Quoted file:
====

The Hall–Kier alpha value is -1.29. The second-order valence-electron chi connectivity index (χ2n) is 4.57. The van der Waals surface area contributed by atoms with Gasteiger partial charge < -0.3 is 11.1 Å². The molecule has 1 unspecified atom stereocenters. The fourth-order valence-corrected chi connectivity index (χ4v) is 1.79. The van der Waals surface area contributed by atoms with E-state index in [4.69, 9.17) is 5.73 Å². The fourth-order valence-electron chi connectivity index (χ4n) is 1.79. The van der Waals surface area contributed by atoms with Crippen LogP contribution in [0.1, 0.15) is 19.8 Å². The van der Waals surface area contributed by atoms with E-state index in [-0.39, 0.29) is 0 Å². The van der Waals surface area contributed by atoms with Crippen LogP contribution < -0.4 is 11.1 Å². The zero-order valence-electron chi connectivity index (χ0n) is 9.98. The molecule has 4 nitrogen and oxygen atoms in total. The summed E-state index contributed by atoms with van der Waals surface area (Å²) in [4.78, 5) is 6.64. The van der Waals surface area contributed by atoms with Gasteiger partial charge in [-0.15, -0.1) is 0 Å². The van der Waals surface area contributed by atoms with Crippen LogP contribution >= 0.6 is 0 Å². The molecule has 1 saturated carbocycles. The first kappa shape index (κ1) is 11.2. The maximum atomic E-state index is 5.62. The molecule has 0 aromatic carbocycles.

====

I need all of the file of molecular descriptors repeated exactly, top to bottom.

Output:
The Hall–Kier alpha value is -1.29. The second-order valence-electron chi connectivity index (χ2n) is 4.57. The van der Waals surface area contributed by atoms with Gasteiger partial charge < -0.3 is 11.1 Å². The molecule has 1 unspecified atom stereocenters. The fourth-order valence-corrected chi connectivity index (χ4v) is 1.79. The van der Waals surface area contributed by atoms with E-state index in [4.69, 9.17) is 5.73 Å². The fourth-order valence-electron chi connectivity index (χ4n) is 1.79. The van der Waals surface area contributed by atoms with Crippen LogP contribution in [0.1, 0.15) is 19.8 Å². The van der Waals surface area contributed by atoms with E-state index in [-0.39, 0.29) is 0 Å². The van der Waals surface area contributed by atoms with Crippen LogP contribution < -0.4 is 11.1 Å². The zero-order valence-electron chi connectivity index (χ0n) is 9.98. The molecule has 4 nitrogen and oxygen atoms in total. The summed E-state index contributed by atoms with van der Waals surface area (Å²) in [4.78, 5) is 6.64. The van der Waals surface area contributed by atoms with Gasteiger partial charge in [-0.15, -0.1) is 0 Å². The van der Waals surface area contributed by atoms with Crippen LogP contribution >= 0.6 is 0 Å². The molecule has 1 saturated carbocycles. The first kappa shape index (κ1) is 11.2. The maximum atomic E-state index is 5.62. The molecule has 0 aromatic carbocycles.